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Wouldn’t Bernie Sanders Like Participation Trophies?

I don’t often comment on politics since this is a money column, but after watching the Democratic debate on Saturday (really, on a Saturday?) I thought I would comment on a few of the remarks from Bernie Sanders and why I’m 100% certain that participation trophies will be in any bill he would pass down the road.

Participation-TrophiesAbout five years ago, I wrote an article about why I detest participation trophies that are handed out today in sports.   You may have even seen a comment a year ago from pro football player James Harrison who said himself that he didn’t like the fact that his six year and eight year old got participation trophies.  While you might think it’s cruel that only the first (and/or) second place team or individuals earn (and I say earn) trophies for playing sports, it should motivate all of our children to work harder the next season so they can be winners the following year.  Rewarding someone from a team that goes 0-10 in their soccer league certainly isn’t going to help them get better because in life we get rewarded for results.

After watching Bernie Sanders the other night, I couldn’t help but to write a small column to point out a few things about participation trophies and why they don’t work in a world we all know that winner and losers are decided on results and not on activity or effort.

  • Minimum Wage- If you raise this to $15.00 across the country, how do you pay for it at places such as restaurants will be the hardest hit who have low margins as we speak.  Here’s what will happen.  When your Big Mac costs you $6.00, your casual fare dining out experience goes from $9.99 to $15.99, and the costs of your grocery bill skyrocket even higher, it won’t help to pay someone an extra $6 to $8 bucks.  You can’t magically turn $1.00 into $1.50.
  • Fair Share Of Taxes- Bernie’s comments forgot about payroll taxes such as FICA and Medicare (even the new Medicare Surtax) and doesn’t factor in the states which people pay individual state income tax.   I recently ran into someone who had a career year of 1.8 million income and they paid over $700,000 between federal and state tax.  Does $700,000 sound like a fair share?  According to the Washington Post, already 50% of Americans don’t even pay any tax at all.  You can’t fix the problem by having 80% or 90% tax on the top 1%.  Won’t even make a dent.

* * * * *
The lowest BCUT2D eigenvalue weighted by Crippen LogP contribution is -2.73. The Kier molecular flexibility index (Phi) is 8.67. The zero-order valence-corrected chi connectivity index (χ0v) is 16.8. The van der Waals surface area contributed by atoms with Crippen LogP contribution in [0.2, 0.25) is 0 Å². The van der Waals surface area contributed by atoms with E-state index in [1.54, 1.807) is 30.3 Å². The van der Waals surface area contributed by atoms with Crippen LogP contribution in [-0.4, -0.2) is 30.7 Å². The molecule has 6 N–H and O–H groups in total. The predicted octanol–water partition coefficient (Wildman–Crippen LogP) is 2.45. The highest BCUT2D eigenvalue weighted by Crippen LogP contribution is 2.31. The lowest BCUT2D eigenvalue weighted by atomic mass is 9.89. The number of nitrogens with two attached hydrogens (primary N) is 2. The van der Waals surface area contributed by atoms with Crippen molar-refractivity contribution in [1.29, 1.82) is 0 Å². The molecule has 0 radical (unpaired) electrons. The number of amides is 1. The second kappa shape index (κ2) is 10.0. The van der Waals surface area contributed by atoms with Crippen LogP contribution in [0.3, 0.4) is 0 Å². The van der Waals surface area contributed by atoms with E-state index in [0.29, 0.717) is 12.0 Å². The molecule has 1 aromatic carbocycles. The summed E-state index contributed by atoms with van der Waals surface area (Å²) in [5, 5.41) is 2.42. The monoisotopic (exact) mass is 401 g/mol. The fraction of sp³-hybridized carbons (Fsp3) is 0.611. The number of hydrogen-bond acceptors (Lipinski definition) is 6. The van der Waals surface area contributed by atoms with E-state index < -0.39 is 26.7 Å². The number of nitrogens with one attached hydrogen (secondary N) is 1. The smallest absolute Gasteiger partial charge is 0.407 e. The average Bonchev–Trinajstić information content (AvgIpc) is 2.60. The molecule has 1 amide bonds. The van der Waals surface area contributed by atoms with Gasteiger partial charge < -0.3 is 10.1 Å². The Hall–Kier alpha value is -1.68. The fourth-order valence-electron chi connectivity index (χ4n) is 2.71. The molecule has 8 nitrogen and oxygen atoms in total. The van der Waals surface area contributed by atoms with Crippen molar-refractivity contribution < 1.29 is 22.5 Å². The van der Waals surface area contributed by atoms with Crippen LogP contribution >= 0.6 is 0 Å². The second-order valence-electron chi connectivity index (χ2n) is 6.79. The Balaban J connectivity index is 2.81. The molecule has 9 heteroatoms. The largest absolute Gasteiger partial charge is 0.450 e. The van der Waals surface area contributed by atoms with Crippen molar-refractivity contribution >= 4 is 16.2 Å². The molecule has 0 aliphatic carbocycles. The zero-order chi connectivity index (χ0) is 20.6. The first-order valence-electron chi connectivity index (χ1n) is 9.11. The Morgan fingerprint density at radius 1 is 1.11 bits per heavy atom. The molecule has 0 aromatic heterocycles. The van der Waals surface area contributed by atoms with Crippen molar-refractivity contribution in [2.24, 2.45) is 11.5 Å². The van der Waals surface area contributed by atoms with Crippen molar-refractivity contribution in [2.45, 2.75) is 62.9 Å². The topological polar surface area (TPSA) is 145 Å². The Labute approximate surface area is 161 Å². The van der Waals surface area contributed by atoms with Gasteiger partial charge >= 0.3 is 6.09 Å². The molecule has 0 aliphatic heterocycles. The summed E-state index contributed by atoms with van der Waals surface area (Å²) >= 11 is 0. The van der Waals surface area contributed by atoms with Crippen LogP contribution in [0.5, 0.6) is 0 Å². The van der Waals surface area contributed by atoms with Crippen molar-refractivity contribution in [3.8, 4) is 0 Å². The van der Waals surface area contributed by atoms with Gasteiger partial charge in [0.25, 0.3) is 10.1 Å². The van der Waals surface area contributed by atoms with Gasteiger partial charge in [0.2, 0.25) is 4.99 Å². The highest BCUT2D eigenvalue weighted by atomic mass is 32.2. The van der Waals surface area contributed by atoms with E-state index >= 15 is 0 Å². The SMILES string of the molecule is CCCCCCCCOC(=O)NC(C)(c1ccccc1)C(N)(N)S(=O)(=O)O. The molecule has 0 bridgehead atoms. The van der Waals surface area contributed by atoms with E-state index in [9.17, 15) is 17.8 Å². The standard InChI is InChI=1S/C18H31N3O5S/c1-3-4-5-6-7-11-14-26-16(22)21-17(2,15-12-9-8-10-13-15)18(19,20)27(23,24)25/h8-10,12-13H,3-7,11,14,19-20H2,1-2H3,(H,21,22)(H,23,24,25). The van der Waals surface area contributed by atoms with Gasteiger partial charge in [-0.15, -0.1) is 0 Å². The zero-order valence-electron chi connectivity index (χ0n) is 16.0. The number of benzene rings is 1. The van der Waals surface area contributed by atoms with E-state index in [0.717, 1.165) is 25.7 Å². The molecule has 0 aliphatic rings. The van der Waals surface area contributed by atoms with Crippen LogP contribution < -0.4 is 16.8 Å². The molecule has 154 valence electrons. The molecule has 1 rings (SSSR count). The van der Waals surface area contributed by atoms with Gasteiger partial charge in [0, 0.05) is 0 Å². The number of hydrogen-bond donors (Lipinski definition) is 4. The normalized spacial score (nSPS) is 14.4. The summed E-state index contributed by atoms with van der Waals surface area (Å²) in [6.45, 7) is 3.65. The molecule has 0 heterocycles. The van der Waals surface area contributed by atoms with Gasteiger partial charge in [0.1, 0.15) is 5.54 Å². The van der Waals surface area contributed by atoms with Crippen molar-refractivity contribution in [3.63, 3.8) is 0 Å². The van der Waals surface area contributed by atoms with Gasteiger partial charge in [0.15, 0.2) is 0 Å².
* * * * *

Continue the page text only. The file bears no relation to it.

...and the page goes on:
• Free Tuition For All— I’m wondering if free Vermont Maple Syrup will come with the Free tuition?   Of course all of the parent’s would like to have college tuition for free.  It’s just like having a participation trophy.   If you show up, you’ll get a college education.  Nothing talked about at all about even rewarding those that do better.   Unless the Government gets serious about how they tax colleges and universities and how they manage the out of control growth of large school endowments, this is a pipe dream for the near term future.
  • Wealth and Inequality- How many of you feel it is unfair that your boss makes more than you?  Or unfair that someone got a promotion you think you should have received?  Or unfair that your company stock is flat and your neighbor’s company stock is soaring? And on and on and on….  The USA Today did a story that there are more than forty nations that more wealth inequality than we do and you wouldn’t expect those countries that are based on socialism to have those types of issues to begin with financially speaking.

Bernie, maybe it’s time to curb your enthusiasm http://bit.ly/1jwmIhI about handing out a whole bunch of participation trophies.   Maybe we just shouldn’t count grades, wins and losses, or anything else for that matter.   Am I at least able to still count wins in fantasy football?

Written by:
Ted Jenkin

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Ted Jenkin is a frequent guest columnist for the Wall Street Journal and Headline News Weekend Express.  He is the co-CEO of oXYGen Financial.  You can follow him on LinkedIn @ www.linkedin.com/in/theceoadvisor or on Twitter @tedjenkin

About the author  ⁄ Ted Jenkin @ Your Smart Money Moves

Ted Jenkin @ Your Smart Money Moves

Hey!

My friends and family all think I’m a workaholic, but I say I’m just a guy that loves to help people do better in life.

My mother is still the only one that calls me by my real name Theodore Michael, my wife calls me Teddy, but for the rest of you it is just plain old Ted.

Ever since I was a little kid, I always loved money and being an entrepreneur. In fact, I still have cassette tapes of me talking to my grandmother at the age of five and my mother tells me all the time how much I played with money as a kid...

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Ted Jenkin is a frequent guest columnist for the Wall Street Journal and Headline News Weekend Express. He is the co-CEO of oXYGen Financial. You can follow him on LinkedIn @ www.linkedin.com/in/theceoadvisor or on Twitter @tedjenkin.

Securities offered through Kestra Investment Services, LLC (Kestra IS), member FINRA/SIPC. Investment advisory services offered through Kestra Advisory Services, LLC (Kestra AS), an affiliate of Kestra IS. oXYGen Financial is not affiliated with Kestra IS or Kestra AS. Kestra IS and Kestra AS do not provide tax or legal advice.

The opinions expressed in this commentary are those of the author and may not necessarily reflect those held by Kestra Investment Services, LLC or Kestra Advisory Services, LLC. This is for general information only and is not intended to provide specific investment advice or recommendations for any individual. It is suggested that you consult your financial professional, attorney, or tax advisor regarding your individual situation. 

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